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Obama’s Ambivalence on Afghanistan

President Obama is scheduled to announce his Afghan troop withdrawals on Wednesday night. The Los Angeles Times  reports  he will bring 10,000 troops home by the end of the year and the remaining 20,000 surge personnel by the end of 2012. I have no idea if that’s accurate, but if so that would be a steeper reduction this year than our military commanders feel comfortable with. At the same time, it would allow them flexibility in managing the drawdown and would keep two-thirds of the surge forces in Afghanistan through the 2012 summer fighting season.

If that is in fact what Obama announces–or some approximation thereof–it won’t be catastrophic. But nor will it be great. It will force the remaining troops, whose numbers are barely adequate at the moment, to assume an even greater level of risk.

What, I wonder, is the imperative, either strategic or political, that forces Obama to do this? Why announce any drawdown at all? Or why not announce only the most minimal drawdown?

I realize the country is war weary, and the conflict in Afghanistan is not popular. But will it really be any more popular if we have only 90,000 troops there–or even 70,000–instead of 100,000? I doubt that will make any difference in terms of popular opinion. But it could make a big difference on the ground where commanders are already struggling to police a vast swath of geography against Taliban incursions. Kandahar and Helmand provinces have a critical mass of troops now, but not so in Regional Command-East where the Haqqani Network and other terrorists are still able to operate. Pacifying the east will require at least another campaigning season–and probably more. This troop reduction will make that task all the more difficult.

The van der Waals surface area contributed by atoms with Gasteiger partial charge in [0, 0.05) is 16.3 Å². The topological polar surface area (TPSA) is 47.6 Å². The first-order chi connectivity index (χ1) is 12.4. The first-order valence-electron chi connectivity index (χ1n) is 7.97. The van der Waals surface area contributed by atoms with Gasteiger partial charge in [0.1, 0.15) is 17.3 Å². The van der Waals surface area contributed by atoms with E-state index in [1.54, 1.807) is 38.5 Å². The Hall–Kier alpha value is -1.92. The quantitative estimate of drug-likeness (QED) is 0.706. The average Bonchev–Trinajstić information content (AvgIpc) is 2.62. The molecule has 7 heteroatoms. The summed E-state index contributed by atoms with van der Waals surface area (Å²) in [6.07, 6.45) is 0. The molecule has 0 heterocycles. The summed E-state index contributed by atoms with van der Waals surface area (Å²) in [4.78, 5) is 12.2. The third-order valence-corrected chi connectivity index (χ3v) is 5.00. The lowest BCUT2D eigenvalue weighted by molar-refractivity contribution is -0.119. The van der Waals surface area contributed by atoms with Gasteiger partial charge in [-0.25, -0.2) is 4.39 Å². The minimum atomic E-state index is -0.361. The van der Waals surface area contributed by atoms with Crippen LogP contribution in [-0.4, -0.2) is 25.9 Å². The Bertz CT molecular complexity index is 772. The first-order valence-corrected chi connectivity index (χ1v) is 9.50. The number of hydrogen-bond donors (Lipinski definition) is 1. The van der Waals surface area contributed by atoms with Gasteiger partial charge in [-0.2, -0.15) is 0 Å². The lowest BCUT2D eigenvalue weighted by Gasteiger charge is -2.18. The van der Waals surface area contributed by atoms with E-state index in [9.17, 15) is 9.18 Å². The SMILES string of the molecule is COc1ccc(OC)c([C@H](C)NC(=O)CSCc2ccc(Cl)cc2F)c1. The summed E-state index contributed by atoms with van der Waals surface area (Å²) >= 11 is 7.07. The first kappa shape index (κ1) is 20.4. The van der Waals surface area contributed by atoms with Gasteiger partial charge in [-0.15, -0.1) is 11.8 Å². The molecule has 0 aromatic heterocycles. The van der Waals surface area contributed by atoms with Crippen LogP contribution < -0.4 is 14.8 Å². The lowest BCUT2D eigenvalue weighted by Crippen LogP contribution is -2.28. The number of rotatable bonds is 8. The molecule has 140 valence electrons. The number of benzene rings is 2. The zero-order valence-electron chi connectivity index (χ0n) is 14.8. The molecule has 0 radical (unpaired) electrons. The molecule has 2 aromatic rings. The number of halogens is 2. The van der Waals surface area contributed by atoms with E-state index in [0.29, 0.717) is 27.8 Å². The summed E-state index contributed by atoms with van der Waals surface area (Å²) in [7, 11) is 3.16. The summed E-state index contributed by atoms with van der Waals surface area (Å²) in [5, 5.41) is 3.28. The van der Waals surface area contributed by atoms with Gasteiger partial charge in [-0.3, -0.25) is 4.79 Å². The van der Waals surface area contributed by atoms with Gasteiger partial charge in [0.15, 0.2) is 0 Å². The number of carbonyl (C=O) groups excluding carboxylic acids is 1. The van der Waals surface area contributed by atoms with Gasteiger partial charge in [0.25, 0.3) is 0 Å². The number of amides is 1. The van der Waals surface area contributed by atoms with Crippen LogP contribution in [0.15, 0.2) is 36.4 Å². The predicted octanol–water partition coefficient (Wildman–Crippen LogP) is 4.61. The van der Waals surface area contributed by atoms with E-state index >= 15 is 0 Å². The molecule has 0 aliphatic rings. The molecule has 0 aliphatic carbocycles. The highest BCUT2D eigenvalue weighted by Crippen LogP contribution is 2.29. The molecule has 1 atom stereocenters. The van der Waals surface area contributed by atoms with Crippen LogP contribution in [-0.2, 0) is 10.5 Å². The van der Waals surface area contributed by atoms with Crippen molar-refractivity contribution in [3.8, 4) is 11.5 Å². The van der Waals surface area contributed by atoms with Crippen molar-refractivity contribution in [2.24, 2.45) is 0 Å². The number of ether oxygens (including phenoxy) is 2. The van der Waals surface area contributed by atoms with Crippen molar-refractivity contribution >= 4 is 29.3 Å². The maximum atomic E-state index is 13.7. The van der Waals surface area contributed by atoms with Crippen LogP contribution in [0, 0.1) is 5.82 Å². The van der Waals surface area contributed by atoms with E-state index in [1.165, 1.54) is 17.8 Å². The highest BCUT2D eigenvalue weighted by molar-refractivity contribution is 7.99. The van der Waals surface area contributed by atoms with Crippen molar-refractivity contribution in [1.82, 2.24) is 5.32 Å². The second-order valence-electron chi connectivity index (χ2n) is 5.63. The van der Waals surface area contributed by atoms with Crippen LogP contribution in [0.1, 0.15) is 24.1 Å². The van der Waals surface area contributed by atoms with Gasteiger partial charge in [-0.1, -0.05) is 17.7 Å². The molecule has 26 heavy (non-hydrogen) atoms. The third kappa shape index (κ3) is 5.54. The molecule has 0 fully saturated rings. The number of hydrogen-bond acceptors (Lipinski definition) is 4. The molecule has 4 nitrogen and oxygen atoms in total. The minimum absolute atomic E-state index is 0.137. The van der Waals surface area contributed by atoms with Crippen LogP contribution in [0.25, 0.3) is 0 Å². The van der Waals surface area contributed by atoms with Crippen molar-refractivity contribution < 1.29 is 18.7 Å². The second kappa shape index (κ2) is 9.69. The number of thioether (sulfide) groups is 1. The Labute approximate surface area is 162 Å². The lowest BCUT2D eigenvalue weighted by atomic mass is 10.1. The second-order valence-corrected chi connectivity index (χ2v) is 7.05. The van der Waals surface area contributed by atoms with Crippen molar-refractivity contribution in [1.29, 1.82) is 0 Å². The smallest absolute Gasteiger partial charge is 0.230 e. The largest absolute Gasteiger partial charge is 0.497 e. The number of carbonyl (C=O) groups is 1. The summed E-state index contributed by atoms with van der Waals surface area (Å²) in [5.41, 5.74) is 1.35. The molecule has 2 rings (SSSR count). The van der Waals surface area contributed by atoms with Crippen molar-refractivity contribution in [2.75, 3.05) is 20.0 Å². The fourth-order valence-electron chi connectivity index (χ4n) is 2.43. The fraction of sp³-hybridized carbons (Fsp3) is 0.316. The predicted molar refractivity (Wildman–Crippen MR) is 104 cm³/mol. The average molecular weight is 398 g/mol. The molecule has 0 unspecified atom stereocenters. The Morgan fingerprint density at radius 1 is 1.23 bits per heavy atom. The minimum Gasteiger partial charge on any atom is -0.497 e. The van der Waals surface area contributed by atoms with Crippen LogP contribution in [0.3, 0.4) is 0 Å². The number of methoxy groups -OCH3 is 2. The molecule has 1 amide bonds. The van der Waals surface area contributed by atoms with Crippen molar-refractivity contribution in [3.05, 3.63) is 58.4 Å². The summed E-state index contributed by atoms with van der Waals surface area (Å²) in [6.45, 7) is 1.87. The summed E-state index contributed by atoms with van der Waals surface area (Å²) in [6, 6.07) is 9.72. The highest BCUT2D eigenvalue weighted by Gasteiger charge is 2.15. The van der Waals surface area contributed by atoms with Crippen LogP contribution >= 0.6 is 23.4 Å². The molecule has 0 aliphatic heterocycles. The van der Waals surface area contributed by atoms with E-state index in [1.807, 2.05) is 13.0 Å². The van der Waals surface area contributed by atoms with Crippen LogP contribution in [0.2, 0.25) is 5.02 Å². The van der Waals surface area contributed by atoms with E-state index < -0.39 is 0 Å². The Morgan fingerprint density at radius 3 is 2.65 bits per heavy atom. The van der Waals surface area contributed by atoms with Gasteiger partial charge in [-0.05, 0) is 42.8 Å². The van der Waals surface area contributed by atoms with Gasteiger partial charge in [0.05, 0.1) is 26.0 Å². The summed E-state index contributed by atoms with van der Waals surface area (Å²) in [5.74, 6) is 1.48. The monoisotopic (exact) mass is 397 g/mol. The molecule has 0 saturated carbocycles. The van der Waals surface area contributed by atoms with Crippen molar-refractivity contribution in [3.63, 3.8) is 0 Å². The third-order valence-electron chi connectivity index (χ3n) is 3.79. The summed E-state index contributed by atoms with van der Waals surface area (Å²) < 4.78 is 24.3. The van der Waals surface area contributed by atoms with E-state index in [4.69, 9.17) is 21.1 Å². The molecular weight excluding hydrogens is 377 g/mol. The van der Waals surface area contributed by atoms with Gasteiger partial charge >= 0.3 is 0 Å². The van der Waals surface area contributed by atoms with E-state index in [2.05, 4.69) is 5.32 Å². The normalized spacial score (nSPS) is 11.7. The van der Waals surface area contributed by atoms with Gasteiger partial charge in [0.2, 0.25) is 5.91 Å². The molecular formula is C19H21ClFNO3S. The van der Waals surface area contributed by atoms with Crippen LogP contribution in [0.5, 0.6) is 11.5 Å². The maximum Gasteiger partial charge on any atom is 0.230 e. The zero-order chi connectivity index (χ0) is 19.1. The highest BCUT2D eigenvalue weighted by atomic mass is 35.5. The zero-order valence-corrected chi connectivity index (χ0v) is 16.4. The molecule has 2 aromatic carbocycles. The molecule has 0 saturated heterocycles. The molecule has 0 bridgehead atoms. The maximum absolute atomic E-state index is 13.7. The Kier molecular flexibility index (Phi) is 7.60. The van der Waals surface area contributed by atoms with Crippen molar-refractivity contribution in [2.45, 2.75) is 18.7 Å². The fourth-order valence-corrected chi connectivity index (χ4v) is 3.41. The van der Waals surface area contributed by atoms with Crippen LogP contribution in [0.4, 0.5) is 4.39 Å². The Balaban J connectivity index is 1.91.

This drawdown could jeopardize the success of the entire operation and has the potential to be a huge political setback for the president.  He will be judged ultimately not on how fast he withdrew forces from Afghanistan but on what kind of Afghanistan he left behind. I would think, therefore, that having committed himself to the war effort already, it would be in his interest to do everything possible to see it through, notwithstanding the political criticism he might incur along the way.

Certainly Congress will not force his hand. Republicans may be growing more isolationist; they are especially wary of the Libya intervention. But there is not much opposition among Hill Republicans to the war in Afghanistan, and no real attempt to mandate steeper troop reductions. Left-wing Democrats would like to see a faster pull-out, but Obama is their guy, and they don’t have enough support to make him do something he doesn’t want to do.

So again, what is driving Obama here? If it’s not strategy and it’s not politics, I have to believe it’s his own ambivalence about the mission. This also helps to explain why, in spite of his willingness to send reinforcements to Afghanistan, he has rarely made the case for the war effort publicly. He seems almost embarrassed by his own commitment. Certainly he has not embraced the role of a wartime commander-in-chief. I only hope his doubts and hesitations do not put the entire war effort at risk.






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